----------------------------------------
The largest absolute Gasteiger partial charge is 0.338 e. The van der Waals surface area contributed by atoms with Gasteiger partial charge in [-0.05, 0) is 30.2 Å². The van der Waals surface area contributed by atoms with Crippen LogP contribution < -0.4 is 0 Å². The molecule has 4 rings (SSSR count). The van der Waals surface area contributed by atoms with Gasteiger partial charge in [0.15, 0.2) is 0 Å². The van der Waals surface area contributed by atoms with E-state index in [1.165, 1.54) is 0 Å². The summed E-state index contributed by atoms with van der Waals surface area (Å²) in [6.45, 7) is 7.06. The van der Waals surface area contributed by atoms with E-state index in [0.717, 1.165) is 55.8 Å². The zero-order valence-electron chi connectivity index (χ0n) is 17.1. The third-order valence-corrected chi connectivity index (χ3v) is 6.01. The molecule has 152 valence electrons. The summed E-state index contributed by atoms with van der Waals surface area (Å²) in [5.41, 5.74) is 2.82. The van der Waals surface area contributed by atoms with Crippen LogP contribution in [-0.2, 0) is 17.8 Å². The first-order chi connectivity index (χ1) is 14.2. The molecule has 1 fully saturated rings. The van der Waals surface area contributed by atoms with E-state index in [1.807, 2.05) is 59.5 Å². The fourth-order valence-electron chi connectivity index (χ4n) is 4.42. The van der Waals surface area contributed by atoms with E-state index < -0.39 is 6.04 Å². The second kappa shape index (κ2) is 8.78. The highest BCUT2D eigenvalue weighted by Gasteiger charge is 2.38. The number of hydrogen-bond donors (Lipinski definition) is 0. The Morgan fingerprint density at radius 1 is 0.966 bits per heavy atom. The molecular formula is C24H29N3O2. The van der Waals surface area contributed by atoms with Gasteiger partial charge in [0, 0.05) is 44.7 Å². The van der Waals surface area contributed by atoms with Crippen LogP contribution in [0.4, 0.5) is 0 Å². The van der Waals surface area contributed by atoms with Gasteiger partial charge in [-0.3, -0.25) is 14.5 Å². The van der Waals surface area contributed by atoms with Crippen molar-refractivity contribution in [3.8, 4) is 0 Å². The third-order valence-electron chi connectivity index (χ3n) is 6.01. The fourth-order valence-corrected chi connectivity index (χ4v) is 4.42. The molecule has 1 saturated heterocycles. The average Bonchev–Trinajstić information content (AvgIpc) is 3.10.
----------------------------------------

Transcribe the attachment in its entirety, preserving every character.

The largest absolute Gasteiger partial charge is 0.338 e. The van der Waals surface area contributed by atoms with Gasteiger partial charge in [-0.05, 0) is 30.2 Å². The van der Waals surface area contributed by atoms with Crippen LogP contribution < -0.4 is 0 Å². The molecule has 4 rings (SSSR count). The van der Waals surface area contributed by atoms with Gasteiger partial charge in [0.15, 0.2) is 0 Å². The van der Waals surface area contributed by atoms with E-state index in [1.165, 1.54) is 0 Å². The summed E-state index contributed by atoms with van der Waals surface area (Å²) in [6.45, 7) is 7.06. The van der Waals surface area contributed by atoms with E-state index in [0.717, 1.165) is 55.8 Å². The zero-order valence-electron chi connectivity index (χ0n) is 17.1. The third-order valence-corrected chi connectivity index (χ3v) is 6.01. The molecule has 152 valence electrons. The summed E-state index contributed by atoms with van der Waals surface area (Å²) in [5.41, 5.74) is 2.82. The van der Waals surface area contributed by atoms with Crippen LogP contribution in [-0.2, 0) is 17.8 Å². The first-order chi connectivity index (χ1) is 14.2. The molecule has 1 fully saturated rings. The van der Waals surface area contributed by atoms with E-state index in [1.807, 2.05) is 59.5 Å². The fourth-order valence-electron chi connectivity index (χ4n) is 4.42. The van der Waals surface area contributed by atoms with E-state index < -0.39 is 6.04 Å². The second kappa shape index (κ2) is 8.78. The highest BCUT2D eigenvalue weighted by Gasteiger charge is 2.38. The number of hydrogen-bond donors (Lipinski definition) is 0. The Morgan fingerprint density at radius 1 is 0.966 bits per heavy atom. The molecular formula is C24H29N3O2. The van der Waals surface area contributed by atoms with Gasteiger partial charge in [0, 0.05) is 44.7 Å². The van der Waals surface area contributed by atoms with Crippen LogP contribution in [0.4, 0.5) is 0 Å². The van der Waals surface area contributed by atoms with Gasteiger partial charge in [-0.3, -0.25) is 14.5 Å². The van der Waals surface area contributed by atoms with Crippen molar-refractivity contribution in [3.8, 4) is 0 Å². The third-order valence-electron chi connectivity index (χ3n) is 6.01. The fourth-order valence-corrected chi connectivity index (χ4v) is 4.42. The molecule has 1 saturated heterocycles. The average Bonchev–Trinajstić information content (AvgIpc) is 3.10.